In particular, they are interested in how chromatin binding proteins regulate genome architecture and gene expression during stem cell fate transitions and why they are often misregulated during early cancer progression. Single-cell approaches are key to understanding how these proteins work due to the considerable cell heterogeneity that occurs during stem cell fate transitions.

In recent years, the Basu Lab has developed several biophysical and computational approaches to answer these questions. For example, they have established a method combining imaging and single-cell Hi-C to study genome architecture inside individual embryonic stem cells. To understand how proteins interact with each other and with chromatin, they set up several in vitro and live-cell single-molecule imaging approaches capable of localising single proteins at <15 nm resolution.

The Lab is continuing to develop novel single-cell and single-molecule imaging approaches but also using the techniques described above to gain insight into the role of key protein complexes involved in stem cell differentiation.


Group members

(left to right) Srinjan Basu, Oliver Davis, Deep Adhya, Maike Steindel, Stanley Strawbridge, Annabelle Wurmser, Maciej Zurowski, Laura Říhová, Sebastian Berger


Plain English

Stem cells do not have a precise ‘job’ yet, but they can differentiate to become specialized cells, such as the ones that form our bones, our heart or our skin. Our research focuses on how stem cells transition into these different cell types.

In particular, we are interested in what happens to the DNA during these transitions. A molecule of DNA is over two meters long, and yet it can squeeze itself to fit inside the microscopic cells that form our bodies. This packaging process is not done randomly: in fact, a great number of proteins tend to the DNA to fold it into a precise 3D structure that will allow the cell to work properly. These molecules can also reshape the 3D folding in response to what a stem cell needs at any given moment, for example when it goes through differentiation.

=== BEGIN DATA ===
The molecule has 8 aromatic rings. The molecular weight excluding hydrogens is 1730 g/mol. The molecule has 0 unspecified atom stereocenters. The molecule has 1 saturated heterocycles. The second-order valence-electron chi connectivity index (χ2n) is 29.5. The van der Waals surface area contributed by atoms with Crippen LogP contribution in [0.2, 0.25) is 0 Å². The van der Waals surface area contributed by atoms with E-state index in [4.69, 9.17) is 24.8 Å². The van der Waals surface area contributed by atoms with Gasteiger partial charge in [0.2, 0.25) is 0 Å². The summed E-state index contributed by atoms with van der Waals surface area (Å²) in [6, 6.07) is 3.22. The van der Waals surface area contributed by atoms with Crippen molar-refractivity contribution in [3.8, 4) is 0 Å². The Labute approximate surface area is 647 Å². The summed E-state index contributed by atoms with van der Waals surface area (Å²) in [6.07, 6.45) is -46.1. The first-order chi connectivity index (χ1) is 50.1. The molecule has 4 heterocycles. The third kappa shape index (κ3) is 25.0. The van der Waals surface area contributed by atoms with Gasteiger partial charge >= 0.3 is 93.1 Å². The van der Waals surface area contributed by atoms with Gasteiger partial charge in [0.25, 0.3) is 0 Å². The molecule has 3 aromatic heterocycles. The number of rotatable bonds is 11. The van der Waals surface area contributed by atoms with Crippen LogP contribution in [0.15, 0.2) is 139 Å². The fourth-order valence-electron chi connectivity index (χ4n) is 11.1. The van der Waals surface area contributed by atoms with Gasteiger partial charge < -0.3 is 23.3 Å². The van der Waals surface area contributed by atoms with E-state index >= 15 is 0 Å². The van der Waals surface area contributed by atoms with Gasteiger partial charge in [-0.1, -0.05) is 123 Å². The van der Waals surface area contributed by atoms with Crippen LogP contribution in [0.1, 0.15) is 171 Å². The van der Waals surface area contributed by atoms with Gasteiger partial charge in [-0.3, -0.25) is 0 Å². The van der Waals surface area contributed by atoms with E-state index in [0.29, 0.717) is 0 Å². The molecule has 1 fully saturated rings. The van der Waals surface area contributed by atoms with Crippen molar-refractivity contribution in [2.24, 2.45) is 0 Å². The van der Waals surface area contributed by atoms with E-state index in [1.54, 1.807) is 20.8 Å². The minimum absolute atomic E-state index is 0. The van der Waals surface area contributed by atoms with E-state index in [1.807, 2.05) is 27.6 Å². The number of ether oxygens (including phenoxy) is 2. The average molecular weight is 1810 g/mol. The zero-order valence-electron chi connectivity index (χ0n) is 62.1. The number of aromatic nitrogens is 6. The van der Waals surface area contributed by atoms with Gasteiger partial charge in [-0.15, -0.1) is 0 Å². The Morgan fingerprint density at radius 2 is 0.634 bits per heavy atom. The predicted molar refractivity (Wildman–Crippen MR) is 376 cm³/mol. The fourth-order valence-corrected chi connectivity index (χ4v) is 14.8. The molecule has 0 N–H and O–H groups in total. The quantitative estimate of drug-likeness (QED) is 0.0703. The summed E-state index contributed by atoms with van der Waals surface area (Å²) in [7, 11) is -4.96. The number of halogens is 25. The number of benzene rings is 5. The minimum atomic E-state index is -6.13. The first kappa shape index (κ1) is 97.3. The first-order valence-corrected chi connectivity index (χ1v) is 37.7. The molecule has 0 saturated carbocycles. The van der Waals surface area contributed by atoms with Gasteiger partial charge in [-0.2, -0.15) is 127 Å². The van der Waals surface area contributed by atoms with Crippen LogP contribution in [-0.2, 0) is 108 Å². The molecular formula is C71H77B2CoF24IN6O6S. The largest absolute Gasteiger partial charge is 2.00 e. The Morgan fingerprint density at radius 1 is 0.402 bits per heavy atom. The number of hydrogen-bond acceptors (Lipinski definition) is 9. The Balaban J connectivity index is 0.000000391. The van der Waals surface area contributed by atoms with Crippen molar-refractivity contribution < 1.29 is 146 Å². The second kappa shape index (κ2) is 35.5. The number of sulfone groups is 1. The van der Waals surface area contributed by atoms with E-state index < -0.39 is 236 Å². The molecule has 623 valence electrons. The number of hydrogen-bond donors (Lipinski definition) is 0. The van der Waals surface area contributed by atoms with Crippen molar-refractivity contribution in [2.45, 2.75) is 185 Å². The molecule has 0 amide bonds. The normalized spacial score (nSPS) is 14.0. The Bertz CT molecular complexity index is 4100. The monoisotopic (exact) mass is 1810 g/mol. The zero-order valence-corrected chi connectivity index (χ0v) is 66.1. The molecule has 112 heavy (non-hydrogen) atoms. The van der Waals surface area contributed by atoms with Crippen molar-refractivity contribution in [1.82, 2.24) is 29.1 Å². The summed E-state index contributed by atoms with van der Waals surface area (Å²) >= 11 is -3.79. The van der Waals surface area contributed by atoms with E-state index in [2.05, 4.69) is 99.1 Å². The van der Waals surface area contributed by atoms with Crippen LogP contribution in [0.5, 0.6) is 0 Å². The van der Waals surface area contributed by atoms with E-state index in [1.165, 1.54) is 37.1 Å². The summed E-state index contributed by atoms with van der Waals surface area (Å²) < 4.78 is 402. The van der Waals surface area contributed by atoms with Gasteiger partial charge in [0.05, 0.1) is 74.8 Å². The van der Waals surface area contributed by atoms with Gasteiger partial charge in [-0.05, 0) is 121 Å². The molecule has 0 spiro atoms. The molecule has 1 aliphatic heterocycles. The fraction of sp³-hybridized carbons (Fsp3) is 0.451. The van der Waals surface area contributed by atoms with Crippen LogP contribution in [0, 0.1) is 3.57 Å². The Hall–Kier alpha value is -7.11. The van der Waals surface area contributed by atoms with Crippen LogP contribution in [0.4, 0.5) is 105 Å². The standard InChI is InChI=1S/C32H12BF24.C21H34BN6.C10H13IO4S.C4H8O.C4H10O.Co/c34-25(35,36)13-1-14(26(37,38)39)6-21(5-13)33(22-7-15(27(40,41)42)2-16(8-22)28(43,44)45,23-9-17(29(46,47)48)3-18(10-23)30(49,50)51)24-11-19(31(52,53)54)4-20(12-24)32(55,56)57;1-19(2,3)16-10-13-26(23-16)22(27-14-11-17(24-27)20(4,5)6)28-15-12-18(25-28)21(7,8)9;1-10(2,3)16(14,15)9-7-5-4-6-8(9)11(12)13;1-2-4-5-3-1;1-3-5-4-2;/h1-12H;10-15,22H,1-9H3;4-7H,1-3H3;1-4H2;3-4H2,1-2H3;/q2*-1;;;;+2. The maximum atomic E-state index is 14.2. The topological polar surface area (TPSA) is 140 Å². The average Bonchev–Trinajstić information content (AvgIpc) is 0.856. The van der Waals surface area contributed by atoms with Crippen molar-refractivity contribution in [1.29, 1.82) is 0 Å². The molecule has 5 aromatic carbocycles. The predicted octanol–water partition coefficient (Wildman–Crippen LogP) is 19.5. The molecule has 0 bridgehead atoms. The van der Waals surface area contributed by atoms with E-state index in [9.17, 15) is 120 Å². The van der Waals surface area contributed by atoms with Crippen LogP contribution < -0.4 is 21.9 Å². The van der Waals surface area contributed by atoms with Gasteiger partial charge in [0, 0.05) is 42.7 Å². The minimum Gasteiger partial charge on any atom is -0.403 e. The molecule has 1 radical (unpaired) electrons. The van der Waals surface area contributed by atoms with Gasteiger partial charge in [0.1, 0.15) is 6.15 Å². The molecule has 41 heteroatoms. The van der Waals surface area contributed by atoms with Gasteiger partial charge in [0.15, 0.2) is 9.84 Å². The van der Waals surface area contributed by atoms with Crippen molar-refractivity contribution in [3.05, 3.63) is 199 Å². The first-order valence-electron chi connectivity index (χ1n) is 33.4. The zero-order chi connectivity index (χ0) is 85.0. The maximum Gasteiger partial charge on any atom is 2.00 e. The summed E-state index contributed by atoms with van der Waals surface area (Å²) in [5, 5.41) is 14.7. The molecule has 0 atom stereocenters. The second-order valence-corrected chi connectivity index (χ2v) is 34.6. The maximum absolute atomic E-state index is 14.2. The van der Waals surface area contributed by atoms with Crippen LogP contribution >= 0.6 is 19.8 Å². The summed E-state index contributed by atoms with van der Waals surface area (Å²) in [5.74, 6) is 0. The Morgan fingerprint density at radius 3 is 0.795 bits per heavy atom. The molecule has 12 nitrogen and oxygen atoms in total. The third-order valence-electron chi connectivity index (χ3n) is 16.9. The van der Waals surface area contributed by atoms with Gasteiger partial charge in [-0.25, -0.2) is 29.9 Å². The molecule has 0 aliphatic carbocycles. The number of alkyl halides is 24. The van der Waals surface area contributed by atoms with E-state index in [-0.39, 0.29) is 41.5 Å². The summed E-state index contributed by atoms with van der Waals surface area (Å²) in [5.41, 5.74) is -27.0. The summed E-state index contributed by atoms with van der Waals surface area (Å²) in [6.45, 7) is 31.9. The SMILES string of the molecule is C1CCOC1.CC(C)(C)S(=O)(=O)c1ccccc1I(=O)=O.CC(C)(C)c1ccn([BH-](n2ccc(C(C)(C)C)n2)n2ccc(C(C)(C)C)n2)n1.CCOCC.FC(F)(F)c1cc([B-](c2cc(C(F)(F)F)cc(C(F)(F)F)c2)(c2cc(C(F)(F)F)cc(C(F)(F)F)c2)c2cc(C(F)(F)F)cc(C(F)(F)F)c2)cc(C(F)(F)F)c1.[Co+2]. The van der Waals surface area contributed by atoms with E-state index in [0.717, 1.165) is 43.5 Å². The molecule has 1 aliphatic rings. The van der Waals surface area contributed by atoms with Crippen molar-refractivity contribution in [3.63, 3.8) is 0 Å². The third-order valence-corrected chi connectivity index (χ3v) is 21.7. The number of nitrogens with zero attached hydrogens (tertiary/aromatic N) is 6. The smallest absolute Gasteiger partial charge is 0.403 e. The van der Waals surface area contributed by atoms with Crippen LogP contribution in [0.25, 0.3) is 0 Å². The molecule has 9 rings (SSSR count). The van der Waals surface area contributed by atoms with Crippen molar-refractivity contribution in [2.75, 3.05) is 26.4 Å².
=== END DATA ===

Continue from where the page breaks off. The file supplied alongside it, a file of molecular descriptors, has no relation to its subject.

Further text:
When the proteins that fold DNA work incorrectly, it can often result in cancers or neurological disorders. Studying these molecules may therefore help us to develop better drugs or therapies for these conditions.

This is why we have developed methods to visualise these processes. For example, we created an approach that allows us to see for the first time how the entire mammalian genome folds inside a single stem cell. We have also built a microscope that lets us follow individual proteins ‘live’ as they fold the DNA in stem cells. Now we want to use these tools to look at what happens when the cells differentiate, and how folding errors could make them cancerous.



Key Publications

The Basu Group

Basu Group members:

Deep Adhya
Sebastian Berger
Oliver Davis
Laura Říhová
Maike Steindel
Stanley Strawbridge
Annabelle Wurmser
Maciej Zurowski